Non-laboratory, “field” tests for impact sound (FIIC) and for airborne sound (FSTC) are also recognized by the International Building Code. These sound tests utilize the same testing methods as IIC and STC but are conducted in an actual building after the floor installation is completed. The IBC suggests ratings of 45 or higher for FIIC and FSTC testing.

With the various types and combinations of building materials available to the industry, it is not surprising that the sound test results among different floor/ceiling assemblies may vary dramatically. One can imagine sound testing over a 6” concrete floor with a 12” suspended ceiling attached and filled with 8” of fiberglass insulation, as apposed to testing over just a 6” concrete slab. The more layers and thickness of materials usually means a higher sound test result.

It is important to note that IIC/FIIC and STC/FSTC tests are not single component tests, but an evaluation of the whole floor/ceiling assembly, from the surface of the floor covering material in the upper unit, to the ceiling in the lower unit. An integral part of a report for any of these sound tests is a detailed description of the floor/ceiling assembly used in the test. IIC/FIIC and STC/ FSTC tests are essential tools for evaluating sound in multi-level dwellings. However, without knowing and accounting for the whole floor/ceiling structure used in the test, the results are basically meaningless. Using IIC (FIIC) and STC (FSTC) results to represent the sound deadening ability of an underlayment without describing, in detail, the whole floor/ceiling assembly causes confusion at all levels of the marketplace and is ultimately misleading to the consumer. The only way to accurately compare the sound deadening characteristics among underlayment materials using IIC/FIIC and STC/FSTC testing is to keep all other components in the test assembly constant, i.e., the same floor covering material, the same thickness and density of concrete (or composition of wood sub-floor), and the same suspended ceiling assembly. With everything else being equal, one can evaluate different underlayments as to their individual contributions to the sound insulating ability of that whole floor/ceiling structure.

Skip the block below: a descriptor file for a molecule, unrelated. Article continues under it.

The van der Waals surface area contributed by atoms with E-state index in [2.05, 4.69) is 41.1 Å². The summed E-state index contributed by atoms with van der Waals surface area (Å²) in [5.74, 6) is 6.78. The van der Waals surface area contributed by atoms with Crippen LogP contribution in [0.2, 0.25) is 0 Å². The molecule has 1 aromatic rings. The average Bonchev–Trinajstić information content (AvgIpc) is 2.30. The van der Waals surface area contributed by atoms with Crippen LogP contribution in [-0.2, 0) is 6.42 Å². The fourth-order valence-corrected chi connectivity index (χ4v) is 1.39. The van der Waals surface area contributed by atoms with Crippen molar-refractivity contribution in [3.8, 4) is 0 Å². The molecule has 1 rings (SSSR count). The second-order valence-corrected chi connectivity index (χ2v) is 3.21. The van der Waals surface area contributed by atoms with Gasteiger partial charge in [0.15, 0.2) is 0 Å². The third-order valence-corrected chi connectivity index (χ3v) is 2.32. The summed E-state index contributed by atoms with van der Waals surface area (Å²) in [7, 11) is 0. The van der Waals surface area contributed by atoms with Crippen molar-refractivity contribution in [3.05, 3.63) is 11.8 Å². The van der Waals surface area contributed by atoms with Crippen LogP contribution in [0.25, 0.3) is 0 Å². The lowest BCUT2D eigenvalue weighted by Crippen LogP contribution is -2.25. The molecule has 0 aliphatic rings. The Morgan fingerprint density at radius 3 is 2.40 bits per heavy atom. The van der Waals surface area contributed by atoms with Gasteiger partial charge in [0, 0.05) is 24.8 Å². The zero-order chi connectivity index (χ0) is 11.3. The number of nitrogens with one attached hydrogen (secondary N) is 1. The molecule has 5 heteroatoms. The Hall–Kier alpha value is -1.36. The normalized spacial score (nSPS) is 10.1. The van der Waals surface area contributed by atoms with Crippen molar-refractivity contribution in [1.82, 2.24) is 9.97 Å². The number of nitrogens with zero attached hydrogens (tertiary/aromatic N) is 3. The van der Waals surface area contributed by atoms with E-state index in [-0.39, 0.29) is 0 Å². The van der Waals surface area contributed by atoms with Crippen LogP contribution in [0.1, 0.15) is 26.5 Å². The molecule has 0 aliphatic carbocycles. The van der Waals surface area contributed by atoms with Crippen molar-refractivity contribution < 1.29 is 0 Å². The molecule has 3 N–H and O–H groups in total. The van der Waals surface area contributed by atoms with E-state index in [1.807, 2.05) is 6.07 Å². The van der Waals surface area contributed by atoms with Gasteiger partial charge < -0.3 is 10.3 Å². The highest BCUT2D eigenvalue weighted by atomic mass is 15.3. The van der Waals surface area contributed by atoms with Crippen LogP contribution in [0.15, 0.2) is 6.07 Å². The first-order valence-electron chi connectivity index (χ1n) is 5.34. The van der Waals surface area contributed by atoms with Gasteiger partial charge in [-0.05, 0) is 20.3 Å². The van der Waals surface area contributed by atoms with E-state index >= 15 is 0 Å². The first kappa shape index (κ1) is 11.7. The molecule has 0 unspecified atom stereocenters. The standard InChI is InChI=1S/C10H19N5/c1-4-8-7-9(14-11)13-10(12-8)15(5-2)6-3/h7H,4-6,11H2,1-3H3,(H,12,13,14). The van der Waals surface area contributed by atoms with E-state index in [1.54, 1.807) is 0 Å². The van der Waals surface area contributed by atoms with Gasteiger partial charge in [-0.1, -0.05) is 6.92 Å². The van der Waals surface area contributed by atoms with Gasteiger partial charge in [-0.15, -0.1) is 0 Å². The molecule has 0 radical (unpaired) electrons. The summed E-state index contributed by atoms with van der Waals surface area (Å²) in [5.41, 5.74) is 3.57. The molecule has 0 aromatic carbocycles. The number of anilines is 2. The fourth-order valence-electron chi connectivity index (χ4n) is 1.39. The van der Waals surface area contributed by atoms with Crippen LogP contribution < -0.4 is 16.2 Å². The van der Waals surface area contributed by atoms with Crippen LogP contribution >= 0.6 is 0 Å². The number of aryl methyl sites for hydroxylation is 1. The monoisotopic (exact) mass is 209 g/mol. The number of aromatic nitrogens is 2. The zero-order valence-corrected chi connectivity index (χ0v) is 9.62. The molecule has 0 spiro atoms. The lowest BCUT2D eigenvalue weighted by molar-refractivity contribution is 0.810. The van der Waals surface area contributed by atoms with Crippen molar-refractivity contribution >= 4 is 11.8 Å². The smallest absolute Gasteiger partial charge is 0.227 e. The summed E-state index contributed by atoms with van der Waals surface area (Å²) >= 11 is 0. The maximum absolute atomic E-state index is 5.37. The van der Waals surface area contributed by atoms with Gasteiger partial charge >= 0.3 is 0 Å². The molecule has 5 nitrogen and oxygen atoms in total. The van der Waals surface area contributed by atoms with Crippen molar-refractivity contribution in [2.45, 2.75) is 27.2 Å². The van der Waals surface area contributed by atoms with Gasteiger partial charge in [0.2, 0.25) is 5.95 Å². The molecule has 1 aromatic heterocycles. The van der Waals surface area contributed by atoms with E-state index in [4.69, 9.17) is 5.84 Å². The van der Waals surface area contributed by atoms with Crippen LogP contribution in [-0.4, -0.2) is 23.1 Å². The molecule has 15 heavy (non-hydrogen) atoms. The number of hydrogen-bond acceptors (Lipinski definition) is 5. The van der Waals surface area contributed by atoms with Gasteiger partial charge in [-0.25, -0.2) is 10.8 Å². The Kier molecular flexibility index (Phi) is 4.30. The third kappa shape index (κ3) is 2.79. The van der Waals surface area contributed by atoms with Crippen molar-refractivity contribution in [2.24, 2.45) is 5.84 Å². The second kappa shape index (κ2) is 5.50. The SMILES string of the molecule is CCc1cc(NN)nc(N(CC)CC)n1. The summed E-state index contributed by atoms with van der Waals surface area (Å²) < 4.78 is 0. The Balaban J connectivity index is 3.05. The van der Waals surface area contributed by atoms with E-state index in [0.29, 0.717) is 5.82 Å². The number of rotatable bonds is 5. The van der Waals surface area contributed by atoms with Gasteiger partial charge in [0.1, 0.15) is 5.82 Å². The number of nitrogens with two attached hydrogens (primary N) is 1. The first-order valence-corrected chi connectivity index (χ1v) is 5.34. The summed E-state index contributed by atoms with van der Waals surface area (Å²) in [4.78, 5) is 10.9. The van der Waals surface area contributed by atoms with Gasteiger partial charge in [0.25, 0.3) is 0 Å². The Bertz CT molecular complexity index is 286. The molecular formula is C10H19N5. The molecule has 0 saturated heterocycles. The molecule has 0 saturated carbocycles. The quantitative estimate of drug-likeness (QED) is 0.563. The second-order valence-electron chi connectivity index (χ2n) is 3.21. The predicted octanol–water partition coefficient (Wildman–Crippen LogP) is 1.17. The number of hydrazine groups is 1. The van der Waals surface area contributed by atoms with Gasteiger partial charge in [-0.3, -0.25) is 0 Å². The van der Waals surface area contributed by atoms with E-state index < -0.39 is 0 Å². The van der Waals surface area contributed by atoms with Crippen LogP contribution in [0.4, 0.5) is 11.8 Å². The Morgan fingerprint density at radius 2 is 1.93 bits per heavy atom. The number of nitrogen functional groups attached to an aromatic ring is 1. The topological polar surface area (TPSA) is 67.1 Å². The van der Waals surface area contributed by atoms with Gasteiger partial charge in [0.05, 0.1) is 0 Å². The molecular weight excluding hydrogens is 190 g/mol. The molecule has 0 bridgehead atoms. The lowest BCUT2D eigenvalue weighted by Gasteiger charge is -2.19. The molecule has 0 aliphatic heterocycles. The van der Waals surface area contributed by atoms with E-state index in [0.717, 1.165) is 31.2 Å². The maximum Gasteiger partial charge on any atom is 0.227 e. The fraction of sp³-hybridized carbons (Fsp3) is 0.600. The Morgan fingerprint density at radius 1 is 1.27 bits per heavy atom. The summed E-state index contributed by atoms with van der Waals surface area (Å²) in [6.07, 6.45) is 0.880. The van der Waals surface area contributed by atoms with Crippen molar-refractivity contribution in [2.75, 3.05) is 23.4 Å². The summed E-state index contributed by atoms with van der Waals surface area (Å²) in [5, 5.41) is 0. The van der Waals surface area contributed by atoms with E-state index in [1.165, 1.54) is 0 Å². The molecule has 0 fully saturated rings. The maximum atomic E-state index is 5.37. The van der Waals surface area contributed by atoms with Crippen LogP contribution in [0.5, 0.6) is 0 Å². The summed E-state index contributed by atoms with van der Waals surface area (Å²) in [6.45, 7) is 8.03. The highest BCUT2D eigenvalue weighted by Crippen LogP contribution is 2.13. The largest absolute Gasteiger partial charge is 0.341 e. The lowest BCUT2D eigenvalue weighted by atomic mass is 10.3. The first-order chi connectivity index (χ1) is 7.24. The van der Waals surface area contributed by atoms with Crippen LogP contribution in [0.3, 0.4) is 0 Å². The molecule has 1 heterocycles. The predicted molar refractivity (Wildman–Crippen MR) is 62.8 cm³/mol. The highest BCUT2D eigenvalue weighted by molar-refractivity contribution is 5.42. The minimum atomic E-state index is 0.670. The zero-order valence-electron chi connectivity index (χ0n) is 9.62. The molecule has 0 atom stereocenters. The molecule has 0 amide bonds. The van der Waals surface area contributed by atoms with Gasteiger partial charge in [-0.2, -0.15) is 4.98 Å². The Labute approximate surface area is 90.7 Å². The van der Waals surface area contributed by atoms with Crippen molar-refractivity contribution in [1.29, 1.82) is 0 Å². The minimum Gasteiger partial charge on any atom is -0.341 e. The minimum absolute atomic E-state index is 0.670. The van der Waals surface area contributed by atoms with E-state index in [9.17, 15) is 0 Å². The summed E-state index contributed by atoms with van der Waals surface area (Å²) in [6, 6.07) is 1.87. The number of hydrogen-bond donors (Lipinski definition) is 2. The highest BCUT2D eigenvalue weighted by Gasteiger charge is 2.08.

Another test that more directly evaluates impact sound of underlayment materials is ASTM E-2179, also known as the “Delta” test. This test basically consists of two IIC tests conducted over the same concrete sub-floor (150mm ± 50mm thick). One test is over the bare concrete subfloor (no flooring materials) and the other is over the concrete sub-floor with floor covering material and underlayment included. The measured IIC values are compared to the reference floor levels defined in the standard and adjusted to provide the IIC the covering would produce on the reference concrete floor. The Delta IIC or improvement of impact sound insulation is obtained by subtracting 28 (the value for the reference bare floor from the standard) from the adjusted IIC of the whole assembly. As long as the same floor covering material is used, one can conduct a series of Delta tests to evaluate among various underlayment materials.

For sound traveling from an upper living area to a lower living area, IIC/FIIC and STC/FSTC testing methods are important for evaluating whole floor/ceiling assemblies. For the accurate evaluation and comparison of the sound isolation characteristics of underlayment materials, the appropriate methods to use are either: 1) the ASTM E-2179 Delta test or 2) IIC/FIIC and/or STC/ FSTC tests where the only variable in the floor/ceiling assembly is the underlayment material.